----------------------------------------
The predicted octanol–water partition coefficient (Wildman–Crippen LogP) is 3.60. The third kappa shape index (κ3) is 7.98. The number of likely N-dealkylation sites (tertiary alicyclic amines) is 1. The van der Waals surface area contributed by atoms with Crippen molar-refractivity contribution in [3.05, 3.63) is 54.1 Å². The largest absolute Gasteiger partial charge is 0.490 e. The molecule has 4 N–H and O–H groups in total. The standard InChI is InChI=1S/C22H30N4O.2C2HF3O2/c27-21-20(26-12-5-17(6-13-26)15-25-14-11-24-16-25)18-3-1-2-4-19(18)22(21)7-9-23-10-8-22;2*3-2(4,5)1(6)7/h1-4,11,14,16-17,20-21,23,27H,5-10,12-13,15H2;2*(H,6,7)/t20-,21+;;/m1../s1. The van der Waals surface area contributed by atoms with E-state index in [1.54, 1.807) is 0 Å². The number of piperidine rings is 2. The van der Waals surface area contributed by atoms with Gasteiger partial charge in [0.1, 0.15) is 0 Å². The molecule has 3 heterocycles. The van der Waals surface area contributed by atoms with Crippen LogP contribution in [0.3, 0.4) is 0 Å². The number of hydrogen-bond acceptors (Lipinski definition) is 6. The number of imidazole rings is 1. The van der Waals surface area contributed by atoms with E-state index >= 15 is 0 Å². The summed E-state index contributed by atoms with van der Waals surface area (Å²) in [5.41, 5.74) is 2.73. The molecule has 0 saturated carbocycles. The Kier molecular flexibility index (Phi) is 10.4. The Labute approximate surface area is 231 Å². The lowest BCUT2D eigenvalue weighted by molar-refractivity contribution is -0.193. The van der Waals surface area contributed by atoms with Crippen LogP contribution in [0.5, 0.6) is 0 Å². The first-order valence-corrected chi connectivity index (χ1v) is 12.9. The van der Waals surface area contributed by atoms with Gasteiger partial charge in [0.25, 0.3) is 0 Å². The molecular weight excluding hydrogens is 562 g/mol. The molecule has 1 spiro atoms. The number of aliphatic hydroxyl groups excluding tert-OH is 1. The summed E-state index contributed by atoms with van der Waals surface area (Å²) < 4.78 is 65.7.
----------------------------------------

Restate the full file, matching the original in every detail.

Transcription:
The predicted octanol–water partition coefficient (Wildman–Crippen LogP) is 3.60. The third kappa shape index (κ3) is 7.98. The number of likely N-dealkylation sites (tertiary alicyclic amines) is 1. The van der Waals surface area contributed by atoms with Crippen molar-refractivity contribution in [3.05, 3.63) is 54.1 Å². The largest absolute Gasteiger partial charge is 0.490 e. The molecule has 4 N–H and O–H groups in total. The standard InChI is InChI=1S/C22H30N4O.2C2HF3O2/c27-21-20(26-12-5-17(6-13-26)15-25-14-11-24-16-25)18-3-1-2-4-19(18)22(21)7-9-23-10-8-22;2*3-2(4,5)1(6)7/h1-4,11,14,16-17,20-21,23,27H,5-10,12-13,15H2;2*(H,6,7)/t20-,21+;;/m1../s1. The van der Waals surface area contributed by atoms with E-state index in [1.54, 1.807) is 0 Å². The number of piperidine rings is 2. The van der Waals surface area contributed by atoms with Gasteiger partial charge in [0.1, 0.15) is 0 Å². The molecule has 3 heterocycles. The van der Waals surface area contributed by atoms with Crippen LogP contribution in [0.3, 0.4) is 0 Å². The number of hydrogen-bond acceptors (Lipinski definition) is 6. The number of imidazole rings is 1. The van der Waals surface area contributed by atoms with E-state index >= 15 is 0 Å². The summed E-state index contributed by atoms with van der Waals surface area (Å²) in [5.41, 5.74) is 2.73. The molecule has 0 saturated carbocycles. The Kier molecular flexibility index (Phi) is 10.4. The Labute approximate surface area is 231 Å². The lowest BCUT2D eigenvalue weighted by molar-refractivity contribution is -0.193. The van der Waals surface area contributed by atoms with Crippen LogP contribution in [0.5, 0.6) is 0 Å². The first-order valence-corrected chi connectivity index (χ1v) is 12.9. The van der Waals surface area contributed by atoms with Gasteiger partial charge in [0.25, 0.3) is 0 Å². The molecular weight excluding hydrogens is 562 g/mol. The molecule has 1 spiro atoms. The number of aliphatic hydroxyl groups excluding tert-OH is 1. The summed E-state index contributed by atoms with van der Waals surface area (Å²) < 4.78 is 65.7.